Questions Prepared by Maxim
Is the fear of a systemic breakdown of democracy in Russia justified in any way?
How might Russia be able to strengthen the power of its democratic institutions in relation to that of the regime?
What are the perceived dangers of opening up to Western markets?
To what extent can Russia’s paternalist economic system be changed without social upheaval?
What might a Russian mean by “Western Political Exports?”
What repression tactics do we see used in Western countries, if at all?
Key Concepts Prepared by Christopher
Regime power is operational via "soft power" such as propaganda which is reinforced by discipline against officialdom and society at large A lack of hegemonic normality allowed Putinist eclecticism and centrism to thrive No modern ideas of class, ideology, or institutional resources can flourish, instead many partial ideas combine to create an explicitly self referential milieux Putinism is consistency in constructing binaries between those who defend Russia and those who "are willing to sell themselves to the highest Western bidder" Putin gained power in 2012 by remaining centrist, pandering to traditionalists, not offending liberals, thus creating an non unified group of supporters
The Regime's response to protests included: -- Liberization Returning to regional elections for constituents Easier for parties to register... etc -- Coercion Fines for unsanctioned rallies Raids on activists homes -- Constraints NGOs receiving foreign funding must be registered as such USAID to close for meddling
Group Kremlin Ch. 7 of Karen Dawisha’s book Putin's Kleptocracy, Who Owns Russia: “Russia, Putin, and the Future of Kleptocratic Authoritarianism”
Abstract Prepared by Heather Burdett
This chapter explores the phases that Putin’s Kleptocracy has undergone and the effects it has had, both within Russia and the world. The first section focuses on corruption, society, and the economy within Russia. The author notes a number of issues that Russia has been facing in the 21st century, from decreased birth rates and increased mortality rates to poor workplace standards; problems of domestic violence, suicide and homicide rates, high alcoholic consumption are issues that continue to plague the country. The author draws a link between the current socio-economic situation and corruption within the Russian state. In addition to rampant corruption with large capital projects, bribery is rampant within the Russian state. Dawisha places the blame for it on the political elite, despite the Kremlin and state media framing Putin and his leadership as superior to the West. The gap between the rich and the poor is Russia has only grown while political liberties and civil rights have gone down hill. Dawisha suggests that Russia’s economy is at risk of the “Dutch disease” because of its increased reliance on one type of income, oil and gas extraction. The second section of the chapter details Putin’s role within the Gazprom gas company. Gazprom has been called “a money making operation for the Kremlin” in a U.S. Embassy cable, and Putin has met with Gazprom’s chief over a hundred times. This example leads the author to conclude that “Putin alone decides who and what will be profitable” and that “there is no more important rule in today’s Russia.” The third section of the chapter is about the development of this Kleptocracy, with the fourth section detailing Russian Corruption and the International community, implicating the West for enabling the kleptocracy within Russia to continue. The author writes that the Russians have extensive experience with hiding money abroad, especially because they, including Putin, know where the West’s weak spots are. The fifth and last section of the chapter asks “What now?” of Putin’s kleptocracy, stating that the risk is increasing that the country will become even more authoritarian. The chapter finishes by concluding that the Russia of today is one of Putin’s making and that the Russian people deserve better.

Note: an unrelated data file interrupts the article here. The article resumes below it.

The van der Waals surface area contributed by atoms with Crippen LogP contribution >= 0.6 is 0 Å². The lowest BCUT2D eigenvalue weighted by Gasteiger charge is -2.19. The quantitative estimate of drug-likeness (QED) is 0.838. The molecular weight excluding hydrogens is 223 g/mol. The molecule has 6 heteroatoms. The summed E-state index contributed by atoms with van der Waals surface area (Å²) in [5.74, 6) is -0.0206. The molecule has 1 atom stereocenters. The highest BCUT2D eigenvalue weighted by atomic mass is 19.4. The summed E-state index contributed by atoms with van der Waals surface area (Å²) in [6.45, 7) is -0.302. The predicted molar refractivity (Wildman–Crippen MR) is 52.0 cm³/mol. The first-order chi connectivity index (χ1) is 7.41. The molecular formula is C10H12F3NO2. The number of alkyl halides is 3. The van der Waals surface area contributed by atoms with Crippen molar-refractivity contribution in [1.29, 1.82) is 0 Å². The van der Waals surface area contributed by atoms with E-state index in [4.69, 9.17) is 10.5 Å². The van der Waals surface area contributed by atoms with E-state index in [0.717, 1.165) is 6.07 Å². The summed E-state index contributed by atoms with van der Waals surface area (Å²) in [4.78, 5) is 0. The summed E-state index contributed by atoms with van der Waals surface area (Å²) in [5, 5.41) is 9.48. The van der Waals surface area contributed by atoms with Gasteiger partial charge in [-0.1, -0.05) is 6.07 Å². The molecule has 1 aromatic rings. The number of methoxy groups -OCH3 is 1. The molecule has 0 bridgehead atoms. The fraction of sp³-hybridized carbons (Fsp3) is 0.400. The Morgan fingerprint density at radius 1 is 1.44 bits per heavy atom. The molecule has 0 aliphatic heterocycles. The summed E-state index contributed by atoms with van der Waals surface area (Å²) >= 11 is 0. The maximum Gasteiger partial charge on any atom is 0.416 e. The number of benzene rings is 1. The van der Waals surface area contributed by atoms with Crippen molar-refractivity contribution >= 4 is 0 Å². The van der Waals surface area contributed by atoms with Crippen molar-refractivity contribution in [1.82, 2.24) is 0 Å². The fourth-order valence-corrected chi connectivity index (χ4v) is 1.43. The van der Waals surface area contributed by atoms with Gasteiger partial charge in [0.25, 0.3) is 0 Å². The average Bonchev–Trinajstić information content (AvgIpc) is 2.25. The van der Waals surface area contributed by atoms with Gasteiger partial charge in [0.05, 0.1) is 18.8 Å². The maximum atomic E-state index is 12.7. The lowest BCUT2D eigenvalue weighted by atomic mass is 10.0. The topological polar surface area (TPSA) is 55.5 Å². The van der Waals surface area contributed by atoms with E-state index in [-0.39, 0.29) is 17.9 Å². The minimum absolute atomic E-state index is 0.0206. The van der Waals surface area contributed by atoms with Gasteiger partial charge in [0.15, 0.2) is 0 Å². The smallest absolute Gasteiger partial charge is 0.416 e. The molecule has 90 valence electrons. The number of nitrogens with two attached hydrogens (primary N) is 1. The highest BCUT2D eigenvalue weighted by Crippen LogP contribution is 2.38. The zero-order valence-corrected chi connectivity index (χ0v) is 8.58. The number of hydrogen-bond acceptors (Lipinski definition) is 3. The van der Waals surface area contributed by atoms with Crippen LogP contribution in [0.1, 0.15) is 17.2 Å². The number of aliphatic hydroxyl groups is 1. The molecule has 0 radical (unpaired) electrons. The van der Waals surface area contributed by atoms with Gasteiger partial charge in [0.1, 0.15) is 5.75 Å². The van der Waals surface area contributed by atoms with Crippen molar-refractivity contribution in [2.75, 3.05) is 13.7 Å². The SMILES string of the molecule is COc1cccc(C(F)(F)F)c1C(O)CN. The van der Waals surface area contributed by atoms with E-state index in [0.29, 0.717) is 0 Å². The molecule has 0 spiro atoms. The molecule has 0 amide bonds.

Questions Prepared by Miriam Harrison
1. Dmitriy Oreshkin stated that this wave of Russian emigration is different from others in the past in that these young people could still come back because they are alienated from the regime, not the country. Why is this the case?
2. Do you think that the issue of income inequality in Russia will be resolved before it reaches the point of causing a revolution, as it did in the nineteenth-century? How do you foresee this being handled?
3. The author states that the logic at the core of Putin’s system is that “profound access to riches is provided in return for absolute loyalty.” What would it take for this system to fail? Is it likely to happen in the future?
4. What are some of the factors contributing to the development of the kleptocracy since Putin came to power?
5. Have you noticed any effects of Russian corruption in Western society, governments, corporations, etc.?